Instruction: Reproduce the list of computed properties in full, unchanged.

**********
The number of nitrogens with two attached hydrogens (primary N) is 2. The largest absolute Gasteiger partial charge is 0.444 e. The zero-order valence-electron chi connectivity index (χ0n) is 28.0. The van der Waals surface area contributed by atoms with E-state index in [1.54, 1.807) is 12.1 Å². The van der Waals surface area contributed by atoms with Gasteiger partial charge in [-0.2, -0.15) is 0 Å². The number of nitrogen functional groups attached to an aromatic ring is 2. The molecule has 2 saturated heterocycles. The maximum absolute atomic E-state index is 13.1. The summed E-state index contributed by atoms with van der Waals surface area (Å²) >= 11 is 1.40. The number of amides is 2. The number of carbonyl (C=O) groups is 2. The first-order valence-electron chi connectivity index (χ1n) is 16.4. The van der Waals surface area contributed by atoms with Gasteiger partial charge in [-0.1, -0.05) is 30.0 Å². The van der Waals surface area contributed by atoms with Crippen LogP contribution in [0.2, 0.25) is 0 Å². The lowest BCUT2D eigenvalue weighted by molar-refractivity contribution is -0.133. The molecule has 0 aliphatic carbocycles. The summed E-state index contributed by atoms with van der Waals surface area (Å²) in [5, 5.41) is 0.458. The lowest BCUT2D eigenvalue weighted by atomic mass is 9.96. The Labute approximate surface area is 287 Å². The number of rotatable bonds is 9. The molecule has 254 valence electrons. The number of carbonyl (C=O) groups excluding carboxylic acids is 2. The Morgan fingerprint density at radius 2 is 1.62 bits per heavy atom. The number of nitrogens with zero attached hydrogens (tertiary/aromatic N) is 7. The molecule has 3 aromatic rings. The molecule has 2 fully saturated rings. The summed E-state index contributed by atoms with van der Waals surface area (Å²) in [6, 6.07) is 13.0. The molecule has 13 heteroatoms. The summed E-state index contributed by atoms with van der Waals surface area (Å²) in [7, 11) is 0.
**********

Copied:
The number of nitrogens with two attached hydrogens (primary N) is 2. The largest absolute Gasteiger partial charge is 0.444 e. The zero-order valence-electron chi connectivity index (χ0n) is 28.0. The van der Waals surface area contributed by atoms with E-state index in [1.54, 1.807) is 12.1 Å². The van der Waals surface area contributed by atoms with Gasteiger partial charge in [-0.2, -0.15) is 0 Å². The number of nitrogen functional groups attached to an aromatic ring is 2. The molecule has 2 saturated heterocycles. The maximum absolute atomic E-state index is 13.1. The summed E-state index contributed by atoms with van der Waals surface area (Å²) >= 11 is 1.40. The number of amides is 2. The number of carbonyl (C=O) groups is 2. The first-order valence-electron chi connectivity index (χ1n) is 16.4. The van der Waals surface area contributed by atoms with Gasteiger partial charge in [-0.1, -0.05) is 30.0 Å². The van der Waals surface area contributed by atoms with Crippen LogP contribution in [0.2, 0.25) is 0 Å². The lowest BCUT2D eigenvalue weighted by molar-refractivity contribution is -0.133. The molecule has 0 aliphatic carbocycles. The summed E-state index contributed by atoms with van der Waals surface area (Å²) in [5, 5.41) is 0.458. The lowest BCUT2D eigenvalue weighted by atomic mass is 9.96. The Labute approximate surface area is 287 Å². The number of rotatable bonds is 9. The molecule has 254 valence electrons. The number of carbonyl (C=O) groups excluding carboxylic acids is 2. The Morgan fingerprint density at radius 2 is 1.62 bits per heavy atom. The number of nitrogens with zero attached hydrogens (tertiary/aromatic N) is 7. The molecule has 3 aromatic rings. The molecule has 2 fully saturated rings. The summed E-state index contributed by atoms with van der Waals surface area (Å²) in [6, 6.07) is 13.0. The molecule has 13 heteroatoms. The summed E-state index contributed by atoms with van der Waals surface area (Å²) in [7, 11) is 0.